Gilford Physical Therapy and Spine Center takes an independent approach to pain relief



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Donna Lang-Rice, physical therapist and owner of Gilford Physical Therapy and Spine Center, in one of the treatment rooms in her practice. (Photo by Erin Plummer) (click for larger version)
May 16, 2017
For more than a decade, Gilford Physical Therapy and Spine Center has been helping people of all ages overcome pain and do the activities they enjoy.

Located at 689 Gilford Ave., close to Gilford's schools, Gilford Physical Therapy and Spine Center is an independent physical therapy practice not affiliated with any hospital.

The center has been in Gilford for 11 years. This year, they are taking an opportunity to celebrate their decade in business.

The practice was started by physical Therapist Donna Lang-Rice. Lang-Rice has been a physical therapist for 32 years, starting as part owner of Bow Physical Therapy and Spine Center in Bow. Lang-Rice said she noticed a quarter of her caseload was coming from the Lakes Region. She also had an interest in having her own practice.

"This is where I decided there's a need for the type of therapy I did," Lang-Rice said.

She moved her practice to Gilford in January of 2006. Lang-Rice said when the practice started it was just her and an office assistant. The practice has grown and changed locations.

"If you come here, you're going to get personalized, quality care; we're going to take care of your whole person," Lang-Rice said.

Lang-Rice said they will treat much more than the original area of pain. For example if someone is having knee pain, they will see how that person is walking and see if the source is related to the ankle, back, or other issues resulting in stress to the knee.

Gilford Physical Therapy has four private treatment rooms. Lang-Rice said some physical therapy centers are a big gym with curtains sectioning out different areas.

"That's important to patients, that we have private rooms," said Billing Manager Asia Giuffrida. "Lots of PT places don't have that one-on-one with the provider."

Lang-Rice said part of therapy includes teaching people how to care for themselves, including not reinjuring themselves and how and how not to stretch.

She said therapy can give people confidence that pain doesn't have to run their lives and they can control their pain.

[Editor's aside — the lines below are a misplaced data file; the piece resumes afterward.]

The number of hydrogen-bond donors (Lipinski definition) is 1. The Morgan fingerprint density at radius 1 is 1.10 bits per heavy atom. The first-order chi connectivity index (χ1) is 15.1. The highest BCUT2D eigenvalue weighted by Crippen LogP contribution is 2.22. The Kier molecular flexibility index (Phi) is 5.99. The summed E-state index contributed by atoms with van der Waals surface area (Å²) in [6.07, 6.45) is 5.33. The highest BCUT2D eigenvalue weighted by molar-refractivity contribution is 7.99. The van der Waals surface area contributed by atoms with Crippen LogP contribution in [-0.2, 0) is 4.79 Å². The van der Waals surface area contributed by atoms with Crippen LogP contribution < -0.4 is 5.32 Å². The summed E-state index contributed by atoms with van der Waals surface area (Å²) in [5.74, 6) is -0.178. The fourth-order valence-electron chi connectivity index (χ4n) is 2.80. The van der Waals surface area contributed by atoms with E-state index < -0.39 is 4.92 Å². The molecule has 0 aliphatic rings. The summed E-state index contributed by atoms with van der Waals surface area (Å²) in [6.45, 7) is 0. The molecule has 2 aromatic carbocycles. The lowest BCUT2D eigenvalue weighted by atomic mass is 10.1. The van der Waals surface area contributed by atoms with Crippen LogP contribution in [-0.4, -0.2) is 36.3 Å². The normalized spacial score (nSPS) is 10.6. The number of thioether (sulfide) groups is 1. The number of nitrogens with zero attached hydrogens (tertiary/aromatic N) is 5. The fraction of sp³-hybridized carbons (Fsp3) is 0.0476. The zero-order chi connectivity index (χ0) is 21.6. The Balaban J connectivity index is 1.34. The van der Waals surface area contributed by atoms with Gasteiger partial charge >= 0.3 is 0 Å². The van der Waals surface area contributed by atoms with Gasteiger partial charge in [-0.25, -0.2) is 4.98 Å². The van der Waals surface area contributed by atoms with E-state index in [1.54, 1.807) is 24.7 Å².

Gilford Physical Therapy treats a wide range of problems including a few that a lot of physical therapy centers do not treat, such as vertigo. They will meet with people of all ages, from pediatrics through geriatrics. Other services include treatment for pregnancy related back pain as well as fall prevention. They also offer sport-specific training.

"People don't often think of physical therapy until they get hurt," Lang-Rice said. "We would like people to think of us for prevention; [treat] those little pains before they become big pains."

Lang-Rice said little pains can prevent people from doing activities they love, like hiking.

She said a lot of people also don't think of getting physical therapy after a Caesarian section.

"We're quipped to help you; people need guidance with that kind of stuff," Lang-Rice said.

The center has three major providers including Lang-Rice, Mitchelle Doyon, and Jonathan Lian. All three have doctorate degrees, Lang-Rice and Doyon also have certification trough the McKenzie Institute.

All of the therapists are active and have knowledge of sports and other physical activities.

Lang-Rice is an avid hiker who climbs 4,000-footers.

"I enjoy working with hikers who want to get back to hiking," Lang-Rice said.

Doyon does Spartan Races, obstacle course running, and other high level competitions.

Lian specializes in geriatric care and works in assisted living facilities. Lang-Rice said he has also played sports and understands sports medicine.

Physical therapist Jody Krajicik will fill in for the other therapists and they also have the services of physical therapy assistant Maria Dalton.

Gilford Physical Therapy accepts most major insurances as well as Medicaid, Medicare, and insurances on the Healthcare Exchange.

Lang-Rice said many people might put off physical therapy because they cannot afford high co-pays or deductibles. She said in many cases physical therapy when a problem is small can prevent time out of work or the need for surgery in the future.

"In this healthcare market with high deductibles and high co-insurances, we want people to know we can help them prevent little problems from becoming big," Lang-Rice said. "We can see you a few times to get you back on the road to recovery."

Giuffrida and Lang-Rice said they can work out payment plans to make care more manageable.

Gilford Physical Therapy and Spine Center is open for new patients. For more information, call 528-4152 or visit www.gilfordphysicaltherapy.com.

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